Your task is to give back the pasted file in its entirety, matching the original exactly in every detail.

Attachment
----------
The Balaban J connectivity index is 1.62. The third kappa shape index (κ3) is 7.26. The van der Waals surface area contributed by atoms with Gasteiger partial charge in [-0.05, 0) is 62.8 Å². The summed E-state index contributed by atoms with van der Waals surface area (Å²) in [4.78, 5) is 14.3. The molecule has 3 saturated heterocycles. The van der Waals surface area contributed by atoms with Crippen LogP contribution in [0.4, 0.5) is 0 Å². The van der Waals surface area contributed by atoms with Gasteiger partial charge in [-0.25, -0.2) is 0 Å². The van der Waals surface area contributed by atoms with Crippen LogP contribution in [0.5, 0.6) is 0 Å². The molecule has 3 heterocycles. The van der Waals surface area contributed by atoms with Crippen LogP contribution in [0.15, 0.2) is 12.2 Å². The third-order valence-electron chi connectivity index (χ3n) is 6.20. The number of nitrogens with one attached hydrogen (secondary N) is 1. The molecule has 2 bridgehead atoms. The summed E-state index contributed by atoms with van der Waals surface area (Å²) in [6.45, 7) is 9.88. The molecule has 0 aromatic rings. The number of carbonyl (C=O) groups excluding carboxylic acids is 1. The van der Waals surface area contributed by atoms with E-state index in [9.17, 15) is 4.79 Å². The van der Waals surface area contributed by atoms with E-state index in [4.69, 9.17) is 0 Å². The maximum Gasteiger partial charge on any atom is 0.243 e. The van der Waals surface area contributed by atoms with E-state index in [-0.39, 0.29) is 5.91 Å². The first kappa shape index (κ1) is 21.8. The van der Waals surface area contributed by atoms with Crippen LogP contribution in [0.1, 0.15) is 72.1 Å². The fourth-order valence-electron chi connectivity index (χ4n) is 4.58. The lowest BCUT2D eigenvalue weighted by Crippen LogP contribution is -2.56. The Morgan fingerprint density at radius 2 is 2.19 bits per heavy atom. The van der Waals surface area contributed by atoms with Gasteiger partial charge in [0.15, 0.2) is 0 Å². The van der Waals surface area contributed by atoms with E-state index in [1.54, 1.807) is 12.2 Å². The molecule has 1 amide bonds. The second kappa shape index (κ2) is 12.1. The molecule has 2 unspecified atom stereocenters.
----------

The Balaban J connectivity index is 1.62. The third kappa shape index (κ3) is 7.26. The van der Waals surface area contributed by atoms with Gasteiger partial charge in [-0.05, 0) is 62.8 Å². The summed E-state index contributed by atoms with van der Waals surface area (Å²) in [4.78, 5) is 14.3. The molecule has 3 saturated heterocycles. The van der Waals surface area contributed by atoms with Crippen LogP contribution in [0.4, 0.5) is 0 Å². The van der Waals surface area contributed by atoms with Gasteiger partial charge in [-0.25, -0.2) is 0 Å². The van der Waals surface area contributed by atoms with Crippen LogP contribution in [0.5, 0.6) is 0 Å². The molecule has 3 heterocycles. The van der Waals surface area contributed by atoms with Crippen LogP contribution in [0.15, 0.2) is 12.2 Å². The third-order valence-electron chi connectivity index (χ3n) is 6.20. The number of nitrogens with one attached hydrogen (secondary N) is 1. The molecule has 2 bridgehead atoms. The summed E-state index contributed by atoms with van der Waals surface area (Å²) in [6.45, 7) is 9.88. The molecule has 0 aromatic rings. The number of carbonyl (C=O) groups excluding carboxylic acids is 1. The van der Waals surface area contributed by atoms with E-state index in [9.17, 15) is 4.79 Å². The van der Waals surface area contributed by atoms with E-state index in [4.69, 9.17) is 0 Å². The maximum Gasteiger partial charge on any atom is 0.243 e. The van der Waals surface area contributed by atoms with E-state index in [-0.39, 0.29) is 5.91 Å². The first kappa shape index (κ1) is 21.8. The van der Waals surface area contributed by atoms with Crippen LogP contribution in [0.1, 0.15) is 72.1 Å². The fourth-order valence-electron chi connectivity index (χ4n) is 4.58. The lowest BCUT2D eigenvalue weighted by Crippen LogP contribution is -2.56. The Morgan fingerprint density at radius 2 is 2.19 bits per heavy atom. The van der Waals surface area contributed by atoms with Gasteiger partial charge in [0.15, 0.2) is 0 Å². The van der Waals surface area contributed by atoms with E-state index in [1.54, 1.807) is 12.2 Å². The molecule has 1 amide bonds. The second kappa shape index (κ2) is 12.1. The molecule has 2 unspecified atom stereocenters.